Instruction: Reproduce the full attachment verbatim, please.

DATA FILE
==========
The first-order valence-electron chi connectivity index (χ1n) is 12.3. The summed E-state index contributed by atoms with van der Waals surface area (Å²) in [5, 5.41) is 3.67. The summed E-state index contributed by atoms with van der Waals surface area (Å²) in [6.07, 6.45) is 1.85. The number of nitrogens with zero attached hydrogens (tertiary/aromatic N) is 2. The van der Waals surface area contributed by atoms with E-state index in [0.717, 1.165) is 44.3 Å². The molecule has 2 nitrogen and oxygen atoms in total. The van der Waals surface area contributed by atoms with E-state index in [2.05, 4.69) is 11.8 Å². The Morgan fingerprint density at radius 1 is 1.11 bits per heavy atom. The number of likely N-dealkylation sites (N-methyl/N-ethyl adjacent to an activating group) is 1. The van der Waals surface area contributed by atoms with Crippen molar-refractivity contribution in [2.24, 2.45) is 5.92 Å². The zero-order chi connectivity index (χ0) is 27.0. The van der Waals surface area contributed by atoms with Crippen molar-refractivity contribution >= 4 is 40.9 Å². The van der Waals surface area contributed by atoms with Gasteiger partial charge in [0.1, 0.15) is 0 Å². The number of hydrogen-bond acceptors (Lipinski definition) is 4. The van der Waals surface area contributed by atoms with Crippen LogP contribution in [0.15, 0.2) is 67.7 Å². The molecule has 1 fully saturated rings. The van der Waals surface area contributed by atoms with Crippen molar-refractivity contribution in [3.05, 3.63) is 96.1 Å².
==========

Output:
The first-order valence-electron chi connectivity index (χ1n) is 12.3. The summed E-state index contributed by atoms with van der Waals surface area (Å²) in [5, 5.41) is 3.67. The summed E-state index contributed by atoms with van der Waals surface area (Å²) in [6.07, 6.45) is 1.85. The number of nitrogens with zero attached hydrogens (tertiary/aromatic N) is 2. The van der Waals surface area contributed by atoms with E-state index in [0.717, 1.165) is 44.3 Å². The molecule has 2 nitrogen and oxygen atoms in total. The van der Waals surface area contributed by atoms with E-state index in [2.05, 4.69) is 11.8 Å². The Morgan fingerprint density at radius 1 is 1.11 bits per heavy atom. The number of likely N-dealkylation sites (N-methyl/N-ethyl adjacent to an activating group) is 1. The van der Waals surface area contributed by atoms with Crippen molar-refractivity contribution in [2.24, 2.45) is 5.92 Å². The zero-order chi connectivity index (χ0) is 27.0. The van der Waals surface area contributed by atoms with Crippen molar-refractivity contribution >= 4 is 40.9 Å². The van der Waals surface area contributed by atoms with Gasteiger partial charge in [0.1, 0.15) is 0 Å². The number of hydrogen-bond acceptors (Lipinski definition) is 4. The van der Waals surface area contributed by atoms with Crippen LogP contribution in [0.15, 0.2) is 67.7 Å². The molecule has 1 fully saturated rings. The van der Waals surface area contributed by atoms with Crippen molar-refractivity contribution in [3.05, 3.63) is 96.1 Å².